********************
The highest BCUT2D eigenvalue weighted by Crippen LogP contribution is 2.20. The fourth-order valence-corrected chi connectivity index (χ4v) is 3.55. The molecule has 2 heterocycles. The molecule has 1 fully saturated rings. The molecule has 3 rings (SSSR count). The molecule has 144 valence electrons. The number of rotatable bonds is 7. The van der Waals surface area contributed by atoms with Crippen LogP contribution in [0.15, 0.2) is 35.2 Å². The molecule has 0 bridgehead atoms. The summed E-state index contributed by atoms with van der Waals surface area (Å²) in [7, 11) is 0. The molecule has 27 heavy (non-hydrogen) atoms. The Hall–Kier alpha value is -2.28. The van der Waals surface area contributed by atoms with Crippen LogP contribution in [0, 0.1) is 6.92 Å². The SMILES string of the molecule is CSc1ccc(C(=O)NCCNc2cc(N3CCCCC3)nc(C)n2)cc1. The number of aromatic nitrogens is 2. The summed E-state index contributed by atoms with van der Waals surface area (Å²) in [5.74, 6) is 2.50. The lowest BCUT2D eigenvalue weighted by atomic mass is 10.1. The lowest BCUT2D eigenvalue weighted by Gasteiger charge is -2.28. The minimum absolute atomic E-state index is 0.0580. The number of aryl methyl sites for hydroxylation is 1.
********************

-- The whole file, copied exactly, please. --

The highest BCUT2D eigenvalue weighted by Crippen LogP contribution is 2.20. The fourth-order valence-corrected chi connectivity index (χ4v) is 3.55. The molecule has 2 heterocycles. The molecule has 1 fully saturated rings. The molecule has 3 rings (SSSR count). The molecule has 144 valence electrons. The number of rotatable bonds is 7. The van der Waals surface area contributed by atoms with Crippen LogP contribution in [0.15, 0.2) is 35.2 Å². The molecule has 0 bridgehead atoms. The summed E-state index contributed by atoms with van der Waals surface area (Å²) in [7, 11) is 0. The molecule has 27 heavy (non-hydrogen) atoms. The Hall–Kier alpha value is -2.28. The van der Waals surface area contributed by atoms with Crippen LogP contribution in [0, 0.1) is 6.92 Å². The SMILES string of the molecule is CSc1ccc(C(=O)NCCNc2cc(N3CCCCC3)nc(C)n2)cc1. The number of aromatic nitrogens is 2. The summed E-state index contributed by atoms with van der Waals surface area (Å²) in [5.74, 6) is 2.50. The lowest BCUT2D eigenvalue weighted by atomic mass is 10.1. The lowest BCUT2D eigenvalue weighted by Gasteiger charge is -2.28. The minimum absolute atomic E-state index is 0.0580. The number of aryl methyl sites for hydroxylation is 1.